The trademark registration shows that Flynn seeks to hold exclusive rights to prevent anyone from selling similarly marked goods. Perhaps more than any other detail, it documents his desire to sell to QAnon adherents; wherever his logo with “Digital Soldiers” is used on anything from T-shirts to swimsuits to mugs and tote bags, he wants to benefit financially.
The trademark documents Flynn’s financial connection to the QAnon movement; wherever his logo with the words “Digital Soldiers” is used, he wants to benefit.
That August, digitalsoldiers.us was created, according to internet archive and domain registry records. The listed registrant for that site is [email protected] Another site advertising a fundraising event for Flynn — digitalsoldiersconference.com — was registered on August 9, 2019. The conference website’s landing page includes an image of an American flag with the stars arranged in a large “Q” beneath the words “The battle is joined. Victory will be ours.” Scheduled for September 14, 2019, at an upscale mall in Atlanta, the Digital Soldiers Conference was the most visible sign yet that Flynn had yoked his personal brand and fundraising efforts to QAnon’s radical ideology.
“America,” the website for the Digital Soldiers Conference declared, “is on the verge of a digital civil war,” and “Flynn is a true American hero fighting the Deep State who put everything on the line for God and Country.”
The site announced that Flynn would be a keynote speaker alongside former Trump campaign adviser and fellow Mueller casualty George Papadopoulos and other MAGA influencers. The website advertised $99 general admission tickets for the conference, while a “VIP All Day” pass cost $500. Those interested in a sit-down dinner with Flynn and front-row access to speeches could buy the “Ultra VIP” ticket package for $2,500. The “majority of proceeds from the Digital Soldiers Conference will go to benefit The Mike Flynn Defense Fund,” the conference website promised.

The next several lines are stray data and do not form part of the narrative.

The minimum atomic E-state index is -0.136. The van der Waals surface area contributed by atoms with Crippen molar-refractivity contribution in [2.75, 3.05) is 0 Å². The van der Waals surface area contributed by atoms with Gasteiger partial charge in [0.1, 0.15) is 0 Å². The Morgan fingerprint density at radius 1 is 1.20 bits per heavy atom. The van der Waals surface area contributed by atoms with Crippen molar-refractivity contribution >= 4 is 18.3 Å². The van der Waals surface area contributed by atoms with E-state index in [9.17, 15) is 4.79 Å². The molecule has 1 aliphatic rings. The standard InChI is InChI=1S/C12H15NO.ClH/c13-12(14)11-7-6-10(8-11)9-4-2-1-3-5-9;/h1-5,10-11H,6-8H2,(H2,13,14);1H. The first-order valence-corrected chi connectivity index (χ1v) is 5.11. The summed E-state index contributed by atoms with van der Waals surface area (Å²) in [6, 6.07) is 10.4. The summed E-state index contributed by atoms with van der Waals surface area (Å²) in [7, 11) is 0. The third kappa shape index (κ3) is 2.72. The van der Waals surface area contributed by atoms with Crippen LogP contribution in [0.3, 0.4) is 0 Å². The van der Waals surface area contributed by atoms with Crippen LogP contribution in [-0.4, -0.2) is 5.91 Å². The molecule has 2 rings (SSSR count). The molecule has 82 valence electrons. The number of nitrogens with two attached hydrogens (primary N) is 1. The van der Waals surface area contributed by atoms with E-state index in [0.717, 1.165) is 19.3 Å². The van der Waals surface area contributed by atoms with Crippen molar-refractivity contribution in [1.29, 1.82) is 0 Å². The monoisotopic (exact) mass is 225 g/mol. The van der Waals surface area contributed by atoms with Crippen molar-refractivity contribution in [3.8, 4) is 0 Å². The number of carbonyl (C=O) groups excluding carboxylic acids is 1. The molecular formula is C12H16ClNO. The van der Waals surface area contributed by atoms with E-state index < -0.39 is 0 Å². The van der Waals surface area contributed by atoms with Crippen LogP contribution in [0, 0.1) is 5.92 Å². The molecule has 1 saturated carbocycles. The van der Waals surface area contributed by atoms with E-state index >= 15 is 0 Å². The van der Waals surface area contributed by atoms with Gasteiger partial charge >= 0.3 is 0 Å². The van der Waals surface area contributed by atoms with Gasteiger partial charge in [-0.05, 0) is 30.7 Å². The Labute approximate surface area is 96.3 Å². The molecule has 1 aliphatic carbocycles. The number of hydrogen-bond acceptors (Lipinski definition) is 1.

“To be an outspoken conservative now on social media is to be a pariah. If you’re a patriot and love your country, you’ve been called Nazi, Fascist and White Supremacist,” the site crowed. “Republicans may control the White House and Senate, but these cubicle cowboys control the Media, Universities, Hollywood and Silicon Valley.”
Flynn’s lawyer Powell even filed a petition a month in advance to secure permission for him to travel outside his home state to attend the conference, despite a pending review of his legal appeal in a D.C. court. But Flynn apparently pulled out after Mother Jones reported on the event’s connection to QAnon.
By October 2019, Flynn’s “digital soldiers” websites were joined by a real-world company: Digital Soldiers Media, LLC. Florida public records list Flynn, his brother Joseph, and his son Michael Flynn Jr. as managers of the company and show an address in the tony retiree suburb of Englewood, Florida, where Flynn recently bought a home.
Right-Wing “Citizen Journalism”
Part of the Digital Soldiers business plan appears to have been to sell T-shirts and hoodies bearing Flynn’s name and logo. The T-shirt sale model parallels another Flynn-backed website called “The Shirt Show USA,” which also aims to capitalize on Flynn’s hero status among QAnon followers.
But the sale of “WWG1WGA” T-shirts featuring Flynn’s name at $32 apiece was a drop in the bucket compared to the hundreds of dollars supporters were asked to cough up in a pay-to-publish scheme first advertised on a website linked to Flynn through his Digital Soldiers brand.
“We have an army of digital soldiers: citizen journalists,” an archived version of the digitalsoldiers.us site’s landing page declares, borrowing directly from Flynn’s 2016 speech. It goes on to note that digital soldiers “from all over the world have stepped up to fill the void where real journalism once stood.”
“Soon,” the site promised, “you will be able to submit your story to the Digital Soldiers website, where in partnership with UncoverDC.com, it will be vetted, edited, and shared with our network of thousands of fellow Digital Soldiers.” The digital trails leading from Flynn’s digitalsoldiers.us to UncoverDC surfaced in the analysis of data collected from Parler social media accounts by the New America and ASU team.